Castro is Dead: But Cuba is Not Yet Free

By Ed Timperlake

This piece was first published on June 21, 2009, but the death of Castro reminds us of why the only new deal with Cuba the United States would really want is the freedom of the Cuban people.

It is not well known outside the Conch Republic, but a mini “hot war” between Castro’s Air Force and the Navy raged on and off between Key West and Cuba for decades.

Ever since Castro came to power, America has kept a watchful eye on his workers paradise. But the shining moment of President Kennedy’s administration was the successful resolution of the Cuban Missile crisis, which repaired the debacle of his green-lighting the disastrous Bay of Pigs invasion by free Cuban forces that ended in disaster.

As America and Cuban forces maneuvered diplomatically and militarily during the Cold War, the U.S. Navy established a hot pad at its Boca Chica military airfield near Key West (and 90 miles from Havana). Navy and Marine fighter squadrons rotated assignments with the requirement that two fighters always stood fully ready for combat, capable of being scrambled and airborne and heading for trouble inside of five minutes.

As a young marine fighter pilot on my first squadron assignment, for me it was a great assignment. Blasting off in a F-4J Phantom II with wall-to-wall sparrow and sidewinder air-to-air missiles and two four-shot Zuni pods — equivalent of the main battery of a Navy destroyer — was a show of force. Two Phantoms could do serious harm to Cuban MiGs and patrol boats.

The rules of engagement gave us pause. If challenged by a MiG, we had to first let them demonstrate an “offensive” action before we could shoot them down. Since our squadron (at that point in my career I was with VMFA-451, the world-famous Warlords) had half new guys like me and half very experienced Vietnam marine pilots, we had an aggressiveness not understood by diplomats insisting on very conservative rules of engagement.

In our first brief, our skipper, who had significant Vietnam combat experience, said simply that if you see MiGs, kill them because they are “offensive” and we can sort it out when you come back.

Unfortunately the Cuban Air Force always ran away. Their patrol boats also would turn back inside Cuban legal limits before we ever got close. This was called deterrence on our part.

The sea between Key West and Cuba was filling with freedom-loving Cubans putting themselves and their families’ lives at risk on the high seas. A beautiful ocean as seen from Mach 1 or from the deck of a cruise ship can also mean death from exposure, sharks and storm-tossed rafts that break apart with everyone drowning.

Something had to be done to save lives. Enter Brothers to the Rescue, a group of unarmed and unafraid pilots who put their lives on the line to help those in peril on the sea.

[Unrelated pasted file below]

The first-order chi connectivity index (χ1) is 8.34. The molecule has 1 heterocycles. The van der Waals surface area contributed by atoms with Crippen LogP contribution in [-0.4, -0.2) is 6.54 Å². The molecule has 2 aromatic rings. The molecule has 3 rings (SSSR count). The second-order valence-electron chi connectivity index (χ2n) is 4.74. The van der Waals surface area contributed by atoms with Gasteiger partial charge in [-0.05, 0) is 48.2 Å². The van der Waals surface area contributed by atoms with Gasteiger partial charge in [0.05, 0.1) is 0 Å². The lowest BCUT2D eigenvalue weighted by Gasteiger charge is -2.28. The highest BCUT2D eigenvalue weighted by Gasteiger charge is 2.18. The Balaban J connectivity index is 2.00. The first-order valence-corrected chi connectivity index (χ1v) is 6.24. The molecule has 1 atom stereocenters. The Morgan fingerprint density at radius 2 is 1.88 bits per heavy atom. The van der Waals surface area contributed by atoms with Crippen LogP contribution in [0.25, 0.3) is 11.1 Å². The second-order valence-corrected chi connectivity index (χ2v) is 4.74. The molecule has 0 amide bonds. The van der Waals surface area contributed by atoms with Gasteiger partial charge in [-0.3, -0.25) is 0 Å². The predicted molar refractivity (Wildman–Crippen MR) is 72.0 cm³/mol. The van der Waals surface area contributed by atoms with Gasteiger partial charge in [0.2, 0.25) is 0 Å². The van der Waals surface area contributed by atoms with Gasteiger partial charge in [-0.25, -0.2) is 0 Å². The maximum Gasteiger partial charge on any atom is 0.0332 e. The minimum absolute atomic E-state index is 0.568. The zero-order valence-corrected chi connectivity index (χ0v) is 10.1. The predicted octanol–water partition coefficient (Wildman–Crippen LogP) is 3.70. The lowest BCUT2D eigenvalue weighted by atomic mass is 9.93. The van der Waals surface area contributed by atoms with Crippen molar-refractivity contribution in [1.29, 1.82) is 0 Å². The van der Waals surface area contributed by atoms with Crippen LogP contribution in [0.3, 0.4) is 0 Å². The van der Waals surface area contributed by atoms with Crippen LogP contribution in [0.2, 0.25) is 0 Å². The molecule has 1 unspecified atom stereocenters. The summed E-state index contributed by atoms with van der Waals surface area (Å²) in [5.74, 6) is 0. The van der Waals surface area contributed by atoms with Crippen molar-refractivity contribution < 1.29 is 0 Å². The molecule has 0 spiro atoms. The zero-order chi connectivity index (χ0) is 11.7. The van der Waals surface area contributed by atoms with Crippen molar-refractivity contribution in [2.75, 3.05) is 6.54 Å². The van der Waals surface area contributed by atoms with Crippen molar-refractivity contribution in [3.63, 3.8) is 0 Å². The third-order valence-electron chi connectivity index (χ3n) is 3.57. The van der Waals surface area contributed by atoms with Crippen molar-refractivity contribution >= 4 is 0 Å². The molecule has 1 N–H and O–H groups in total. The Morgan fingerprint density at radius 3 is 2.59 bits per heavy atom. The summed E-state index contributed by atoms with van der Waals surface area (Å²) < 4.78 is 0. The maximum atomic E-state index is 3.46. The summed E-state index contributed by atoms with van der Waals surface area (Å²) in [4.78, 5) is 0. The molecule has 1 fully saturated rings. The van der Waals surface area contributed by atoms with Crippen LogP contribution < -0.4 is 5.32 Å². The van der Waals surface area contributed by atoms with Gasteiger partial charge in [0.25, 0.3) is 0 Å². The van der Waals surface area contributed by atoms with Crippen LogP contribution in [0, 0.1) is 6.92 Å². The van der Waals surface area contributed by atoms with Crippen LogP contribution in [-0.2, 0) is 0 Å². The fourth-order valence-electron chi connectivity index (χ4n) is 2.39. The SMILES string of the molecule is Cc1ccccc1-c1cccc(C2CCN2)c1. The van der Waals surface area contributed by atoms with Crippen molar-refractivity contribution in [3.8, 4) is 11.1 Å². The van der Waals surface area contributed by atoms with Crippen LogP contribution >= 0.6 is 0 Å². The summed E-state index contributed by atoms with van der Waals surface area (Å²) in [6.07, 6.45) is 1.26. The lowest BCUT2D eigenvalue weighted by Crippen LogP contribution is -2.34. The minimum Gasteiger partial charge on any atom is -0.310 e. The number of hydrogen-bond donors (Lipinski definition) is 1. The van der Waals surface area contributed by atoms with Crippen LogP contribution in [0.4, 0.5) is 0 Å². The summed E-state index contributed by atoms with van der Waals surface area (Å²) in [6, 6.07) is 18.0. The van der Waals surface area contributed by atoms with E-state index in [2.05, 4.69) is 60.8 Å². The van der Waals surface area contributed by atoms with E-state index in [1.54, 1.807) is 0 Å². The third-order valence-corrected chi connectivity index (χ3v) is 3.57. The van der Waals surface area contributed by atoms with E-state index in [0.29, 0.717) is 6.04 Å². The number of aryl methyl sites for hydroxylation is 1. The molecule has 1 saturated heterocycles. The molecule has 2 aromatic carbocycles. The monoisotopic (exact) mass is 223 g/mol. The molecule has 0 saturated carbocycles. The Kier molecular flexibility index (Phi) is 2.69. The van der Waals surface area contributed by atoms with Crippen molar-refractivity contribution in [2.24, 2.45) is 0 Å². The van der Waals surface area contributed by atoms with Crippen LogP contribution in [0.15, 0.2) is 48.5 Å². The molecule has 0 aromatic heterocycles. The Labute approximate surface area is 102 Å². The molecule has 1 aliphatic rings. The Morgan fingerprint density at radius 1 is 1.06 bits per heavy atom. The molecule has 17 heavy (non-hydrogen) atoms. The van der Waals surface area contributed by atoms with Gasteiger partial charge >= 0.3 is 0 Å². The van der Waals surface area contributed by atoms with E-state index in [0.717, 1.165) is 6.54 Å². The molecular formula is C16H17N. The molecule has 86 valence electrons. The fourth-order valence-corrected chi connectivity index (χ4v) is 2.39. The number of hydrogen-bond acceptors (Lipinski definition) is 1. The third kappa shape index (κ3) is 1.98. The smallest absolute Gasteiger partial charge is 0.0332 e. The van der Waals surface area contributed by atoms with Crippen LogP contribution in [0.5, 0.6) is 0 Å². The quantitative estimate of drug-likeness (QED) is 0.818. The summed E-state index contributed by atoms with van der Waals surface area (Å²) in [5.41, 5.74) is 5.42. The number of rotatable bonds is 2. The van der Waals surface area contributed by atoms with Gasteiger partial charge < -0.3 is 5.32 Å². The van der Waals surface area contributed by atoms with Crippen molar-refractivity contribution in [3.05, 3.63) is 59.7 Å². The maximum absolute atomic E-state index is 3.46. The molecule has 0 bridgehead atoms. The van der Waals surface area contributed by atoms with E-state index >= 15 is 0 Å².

It is easy to be fearless when strapped in a USMC fighter jet loaded for bear, but it takes undaunted courage to go up against the Cuban Air Force in a Cessna 337 Skymaster, a twin-engine, unarmed civilian plane.

“Betrayal” by Matt Lawrence and Thomas Van Hare tells with absolutely clarity how Cuban MiGs, in an act of cold-blooded murder, shot down two Brothers to the Rescue humanitarian planes in international airspace, killing four Americans.

There is no glory for a Cuban MiG pilot in murder. “Betrayal” tells the tale from the authors’ first-hand account; Thomas Van Hare could have easily been the pilot and Matt Lawrence flying with him that day. Fighter support was too far away to stop the shoot-down because the hot pad had been moved from Key West to mainland Florida.

A Cuban spy network that influenced America policy over Cuba made significant inroads during both Republican and Democrat administrations. Van Hare and Lawrence put the story in a bigger context by fingering as a spy the most senior Cuba authority within the U.S. government, the DIA’s top Cuba analyst Ana Belen Montes. She was an agent of Castro’s and she influenced U.S. Cuba policy for years. The FBI arrested her and the authors call her and the Cuban spy network an “extraordinary risk to U.S. national security.”

As Castro proceeds to wax status like Lenin and Ho Chi Minh did in their workers’ paradises, there may be an opportunity for a free Cuba to be born.

One of the first acts for a new democratic government should be to erect a monument commemorating the heroic actions of Brothers to the Rescue. At the cost of four very brave men, they saved nearly 17,000 lives.

Ed Timperlake is former commanding officer, Marine Fighter/Attack Squadron VMFA 321.


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